March 23rd, 2016

Metal Properties Revealed in ‘Guide to Gun Metal’

Sweeney Guide to Gun Metal

4140, 4150, 316, 17-4, 6061, 7075-T6 — What is the significance of these numbers? No, they’re not winning lottery numbers. These are all designations for metals commonly used in firearm and barrel construction. 4140 and 4150 are carbon steels, with 4150 often used in mil-spec AR15 barrels. 316 and 17-4 are grades of stainless steel. 316 is “marine grade” stainless, while 17-4 has 17% chromium and 4% nickel. 17-4 is a harder steel used in barrels and receivers. 6061 and 7075-T6 are aluminum alloys. 6061 is “aircraft grade” aluminum, often used for rings and trigger guards, while 7075-T6 is a much stronger, heat-treated aluminum commonly used in AR15 uppers.

Sweeney Guide to Gun MetalYou can learn about all these metals (and more) in the online archives of RifleShooter magazine.

Written by Patrick Sweeney, RifleShooter’s Guide to Gun Metal summarizes the primary types of steel and aluminum used in gun and barrel construction. Sweeney explains the nomenclature used to define metal types, and he outlines the salient properties of various steel and aluminum alloys. This is a useful resource for anyone selecting components or building rifles. We recommend you print out the page, or at least bookmark it.

Metals by the Number
The number system for steel classification came from the auto industry. Sweeney explains: “The Society of Automotive Engineers uses a simple designating system, the four numbers you see bandied about in gun articles. Numbers such as 1060, 4140 or 5150 all designate how much of what [elements are] in them. The first number is what class—carbon, nickel, chromium, and so forth. The next three numbers [list other elements in the alloy]. 4140, also known as ordnance steel, was one of the early high-alloy steels. It has about 1 percent chromium, 0.25 percent molybdenum, 0.4 percent carbon, 1 percent manganese, around 0.2 percent silicon and no more than 0.035 percent phosphorus and no more than 0.04 percent sulphur. That leaves most of it, 94.25 percent, iron.”

Aluminum Alloys
Numbers are also used to differentiate different types of aluminum alloys. Sweeny writes: “Aluminum is used in firearms in two alloys: 7075 and 6061. 6061 is commonly referred to as ‘aircraft aluminum’ and has trace amounts of silicon, copper, manganese, molybdenum and zinc. 7075 is a much stronger alloy and has markedly larger amounts of copper, manganese, chromium and zinc.” 7075 Aluminum has significantly better corrosion resistance, and that’s why it is used for AR receivers. The “T6″ you often see appended to 7075 refers to a heat-treating process.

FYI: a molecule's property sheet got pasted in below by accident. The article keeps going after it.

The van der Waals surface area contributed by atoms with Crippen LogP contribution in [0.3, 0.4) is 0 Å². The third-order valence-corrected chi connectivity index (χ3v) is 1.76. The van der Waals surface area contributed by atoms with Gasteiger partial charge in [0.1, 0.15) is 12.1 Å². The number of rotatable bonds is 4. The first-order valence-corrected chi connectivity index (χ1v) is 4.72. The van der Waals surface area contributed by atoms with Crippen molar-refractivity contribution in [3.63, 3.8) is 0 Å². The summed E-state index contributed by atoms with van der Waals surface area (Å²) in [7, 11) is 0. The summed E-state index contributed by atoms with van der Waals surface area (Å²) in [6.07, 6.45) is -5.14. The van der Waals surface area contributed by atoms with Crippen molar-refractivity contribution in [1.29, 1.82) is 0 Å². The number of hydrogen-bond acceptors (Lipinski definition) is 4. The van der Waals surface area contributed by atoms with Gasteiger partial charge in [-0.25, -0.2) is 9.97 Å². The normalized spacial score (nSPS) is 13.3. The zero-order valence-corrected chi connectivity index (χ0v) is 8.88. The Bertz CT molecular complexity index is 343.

Aluminum (or “Aluminium” in the UK) is a chemical element in the boron group with symbol Al and atomic number 13. It is a silvery-white, soft, nonmagnetic, ductile metal. Aluminum is the third most abundant element, and the most abundant metal, in the Earth’s crust. (Wikipedia)

Aluminum alloy table chart Silicon Maganese Zinc Copper Magnesium

To learn more about the metals used in your firearms’ barrels, rings, receivers, and internal parts, read Sweeney’s article in Taking the time to read the article from start to finish will expand your knowledge of metal properties and how metals are chosen by manufacturers and gunsmiths. CLICK to Read Guide to Gun Metal.

Story Tip by EdLongrange. We welcome reader submissions. Aluminum Alloy chart courtesy
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March 23rd, 2016

Resources Explain Gun Laws in All 50 States

Gun Laws by State Brian CiyouMany of our readers travel far and wide during summer months, both on family vacations and to participate in shooting matches. When transporting firearms across state lines, it is vital to understand the laws and regulations that apply in each jurisdiction. Moreover, all of us need to stay informed about gun laws in our home states, since new laws are passed every year.

Indiana attorney Brian Ciyou has created an outstanding resource, Gun Laws by State (2016 Ed.) (GLBS), that explains firearms laws in all 50 states. Ciyou’s gun law treatise, available in both book and online (web) formats, covers state laws as well as key federal laws that apply in federal buildings, airports, National Parks, and school zones. There is a handy Reciprocity Map showing which states recognize concealed weapon permits issued in other jurisdictions. Moreover, GLBS covers Reciprocal Carry for all 50 states, Constitutional Law, Federal Statutory Law, Use of Force, Criminal Provisions, Civil and Criminal Liability, Preemption, Federal Property Rules, and Interstate Transportation.

Gun Laws by State Brian CiyouAmazingly, you can access all this important legal information for FREE on the GLBS website. Click on an interactive map to quickly review gun laws in any state. Navigation links provide quick access to particular topics, such as rules for Airline Travel, Amtrak, National Parks, and Federal properties. The web version of Gun Laws by State is updated regularly, and Ciyou even provides a GLBS Gun Laws Blog with current “news and views” on gun regulations nationwide. I suggest readers bookmark the site, and consider buying the book if you frequently travel with firearms outside your home state. The printed book version costs $19.95, while a digital eBook is $9.95 (or you can get both for $24.99). Click here to purchase GLBS books and eBooks.

WATCH Gun Laws by State Introduction Video

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